Thursday, August 06, 2009

Carmelite and Prayer: Talk of Fr. Richard Copsey, OCarm

Last July 25, Fr. Richard Copsey gave a talk to the Carmelite Family at the Titus Brandsma Center, Quezon City.

Fr. Richard Copsey’s talk was about Carmel and Prayer. Like a former teacher that he was, he explained his topic methodically, used simple terms and related anecdotes – personal, biblical, historical - for everybody to understand his explanations.

Admitting that history was his specialization, he first touched on a little bit about the early settlers in Mt. Carmel, and what they did. He illustrated how prayer started. Those who lived at Mt. Carmel opened their hearts, listened and gazed at God in the silence of the caves of Mt. Carmel. Theirs was the prayer of quiet – a simple regard-looking or a yearning for God to come into their lives. Prayer is, therefore, choosing to live in God’s presence. This reminded me of what St. Teresa of Avila wrote about being in the presence of One Whom we know loves us. That He knows everything and we really don’t have to talk to Him too much about our concerns. Fr. Copsey added, “What God really wants is our love and attention.”

His next topic was about the problem of growing in prayer. He referred to the distractions which he defined as bright ideas that come at the wrong time. He advised us to use distractions as stepping stones to become more prayerful because they can teach us to be humble as they make us realize that we have not really gone so far in our prayer life. We can pray as a result: “I am not concentrated, God. Please accept my prayers however unconcentrated they are.”

Also, during those times when God seems to be absent and nothing seems to be happening like the “dark night” of St. John of the Cross, Fr. Copsey reminded us that we do not pray to enjoy ourselves but to praise God. If we imitate Bro. Lawrence, we could look back at the events of the day and if we offer whatever we do for God’s glory, “then at the end of our prayer we can say that we had given God something.”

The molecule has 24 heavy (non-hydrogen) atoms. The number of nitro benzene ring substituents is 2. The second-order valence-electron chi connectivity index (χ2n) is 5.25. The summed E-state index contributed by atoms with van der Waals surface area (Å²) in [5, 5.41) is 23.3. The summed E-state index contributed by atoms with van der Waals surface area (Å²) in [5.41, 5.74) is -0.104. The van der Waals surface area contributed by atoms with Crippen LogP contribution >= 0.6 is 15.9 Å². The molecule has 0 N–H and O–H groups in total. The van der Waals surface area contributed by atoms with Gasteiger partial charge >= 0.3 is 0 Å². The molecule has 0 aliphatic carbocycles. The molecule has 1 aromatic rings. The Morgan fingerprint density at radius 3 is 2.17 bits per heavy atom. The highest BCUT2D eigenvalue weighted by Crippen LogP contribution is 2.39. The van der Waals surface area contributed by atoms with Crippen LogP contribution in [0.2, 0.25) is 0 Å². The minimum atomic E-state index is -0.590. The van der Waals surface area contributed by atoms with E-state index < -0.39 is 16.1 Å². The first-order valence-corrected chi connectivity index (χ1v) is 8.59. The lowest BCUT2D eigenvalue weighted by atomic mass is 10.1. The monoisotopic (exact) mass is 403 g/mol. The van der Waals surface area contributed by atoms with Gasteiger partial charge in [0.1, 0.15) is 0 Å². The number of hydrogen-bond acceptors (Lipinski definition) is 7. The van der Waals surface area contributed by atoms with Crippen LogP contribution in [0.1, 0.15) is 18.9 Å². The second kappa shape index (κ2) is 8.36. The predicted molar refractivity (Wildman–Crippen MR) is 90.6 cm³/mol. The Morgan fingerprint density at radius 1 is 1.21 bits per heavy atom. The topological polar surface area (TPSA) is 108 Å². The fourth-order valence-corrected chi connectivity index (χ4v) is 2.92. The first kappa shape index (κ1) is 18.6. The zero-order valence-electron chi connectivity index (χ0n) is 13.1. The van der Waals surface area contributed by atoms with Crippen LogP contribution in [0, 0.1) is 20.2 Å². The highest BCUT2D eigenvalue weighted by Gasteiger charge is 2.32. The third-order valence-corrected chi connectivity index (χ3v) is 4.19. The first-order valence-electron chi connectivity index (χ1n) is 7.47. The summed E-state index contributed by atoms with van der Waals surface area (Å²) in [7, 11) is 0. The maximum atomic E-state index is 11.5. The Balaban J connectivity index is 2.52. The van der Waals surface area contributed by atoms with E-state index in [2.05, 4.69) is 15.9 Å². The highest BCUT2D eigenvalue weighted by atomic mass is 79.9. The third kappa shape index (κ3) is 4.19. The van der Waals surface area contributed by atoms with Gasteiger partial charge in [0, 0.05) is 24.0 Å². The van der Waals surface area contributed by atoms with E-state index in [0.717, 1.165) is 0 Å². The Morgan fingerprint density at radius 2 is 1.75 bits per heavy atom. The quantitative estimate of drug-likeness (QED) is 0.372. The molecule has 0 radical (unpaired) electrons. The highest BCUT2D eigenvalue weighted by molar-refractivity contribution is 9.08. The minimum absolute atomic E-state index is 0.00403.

Finally, Fr. Copsey explained how prayer can teach us to be less self-centered. God wants us to do something for others. “But how do we know what God wants us to do?”, he asked. “When we pray and open our hearts to God, He will speak to us and tell us what He wants us to do. We become more sensitive to the needs of the people around us and we are able to reach out and help them.” At this point, Fr. Copsey related the first miracle performed by our Lord Jesus Christ and the role played by the Blessed Virgin Mary in helping solve the predicament of the newly-wedded couple.

I think Fr. Copsey was talking about the mission that is given to us when we pray. His entire talk can be summarized in the following:

“Prayer makes myself present to the presence of the Lord within me so that I can make Him present and see Him present in everybody and everything around me.”

by Pat Holandez, TOCarm (Lord of Divine Mercy TOC Community)

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